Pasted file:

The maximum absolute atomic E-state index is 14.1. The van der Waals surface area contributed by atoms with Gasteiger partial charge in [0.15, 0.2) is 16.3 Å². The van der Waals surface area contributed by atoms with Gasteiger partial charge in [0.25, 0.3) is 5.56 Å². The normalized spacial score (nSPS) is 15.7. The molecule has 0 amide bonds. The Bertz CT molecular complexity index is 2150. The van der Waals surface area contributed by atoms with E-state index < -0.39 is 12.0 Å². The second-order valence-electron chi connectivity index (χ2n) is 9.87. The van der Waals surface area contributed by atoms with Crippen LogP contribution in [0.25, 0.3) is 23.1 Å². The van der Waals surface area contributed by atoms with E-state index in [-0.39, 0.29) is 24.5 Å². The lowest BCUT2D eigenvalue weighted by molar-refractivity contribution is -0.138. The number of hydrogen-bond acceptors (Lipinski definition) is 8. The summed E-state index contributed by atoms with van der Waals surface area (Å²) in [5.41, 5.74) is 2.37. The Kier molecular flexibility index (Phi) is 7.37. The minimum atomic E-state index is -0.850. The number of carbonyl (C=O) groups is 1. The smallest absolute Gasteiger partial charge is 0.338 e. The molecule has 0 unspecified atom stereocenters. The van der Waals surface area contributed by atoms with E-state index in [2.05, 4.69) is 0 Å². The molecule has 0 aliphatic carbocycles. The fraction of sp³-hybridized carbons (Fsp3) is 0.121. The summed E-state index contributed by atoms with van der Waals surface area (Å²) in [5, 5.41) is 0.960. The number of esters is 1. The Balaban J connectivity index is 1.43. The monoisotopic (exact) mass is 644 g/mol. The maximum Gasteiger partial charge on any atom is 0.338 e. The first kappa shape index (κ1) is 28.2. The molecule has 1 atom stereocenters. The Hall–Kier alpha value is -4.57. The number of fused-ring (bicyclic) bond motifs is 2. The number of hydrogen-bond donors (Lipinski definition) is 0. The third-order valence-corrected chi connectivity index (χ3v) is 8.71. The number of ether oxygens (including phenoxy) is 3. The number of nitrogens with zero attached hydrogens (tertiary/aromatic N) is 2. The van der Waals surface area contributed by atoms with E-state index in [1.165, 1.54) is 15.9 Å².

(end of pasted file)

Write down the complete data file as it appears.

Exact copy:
The maximum absolute atomic E-state index is 14.1. The van der Waals surface area contributed by atoms with Gasteiger partial charge in [0.15, 0.2) is 16.3 Å². The van der Waals surface area contributed by atoms with Gasteiger partial charge in [0.25, 0.3) is 5.56 Å². The normalized spacial score (nSPS) is 15.7. The molecule has 0 amide bonds. The Bertz CT molecular complexity index is 2150. The van der Waals surface area contributed by atoms with E-state index < -0.39 is 12.0 Å². The second-order valence-electron chi connectivity index (χ2n) is 9.87. The van der Waals surface area contributed by atoms with Crippen LogP contribution in [0.25, 0.3) is 23.1 Å². The van der Waals surface area contributed by atoms with E-state index in [-0.39, 0.29) is 24.5 Å². The lowest BCUT2D eigenvalue weighted by molar-refractivity contribution is -0.138. The number of hydrogen-bond acceptors (Lipinski definition) is 8. The summed E-state index contributed by atoms with van der Waals surface area (Å²) in [5.41, 5.74) is 2.37. The Kier molecular flexibility index (Phi) is 7.37. The minimum atomic E-state index is -0.850. The number of carbonyl (C=O) groups is 1. The smallest absolute Gasteiger partial charge is 0.338 e. The molecule has 0 unspecified atom stereocenters. The van der Waals surface area contributed by atoms with E-state index in [2.05, 4.69) is 0 Å². The molecule has 0 aliphatic carbocycles. The fraction of sp³-hybridized carbons (Fsp3) is 0.121. The summed E-state index contributed by atoms with van der Waals surface area (Å²) in [5, 5.41) is 0.960. The number of esters is 1. The Balaban J connectivity index is 1.43. The monoisotopic (exact) mass is 644 g/mol. The maximum Gasteiger partial charge on any atom is 0.338 e. The first kappa shape index (κ1) is 28.2. The molecule has 1 atom stereocenters. The Hall–Kier alpha value is -4.57. The number of fused-ring (bicyclic) bond motifs is 2. The number of hydrogen-bond donors (Lipinski definition) is 0. The third-order valence-corrected chi connectivity index (χ3v) is 8.71. The number of ether oxygens (including phenoxy) is 3. The number of nitrogens with zero attached hydrogens (tertiary/aromatic N) is 2. The van der Waals surface area contributed by atoms with E-state index in [1.165, 1.54) is 15.9 Å².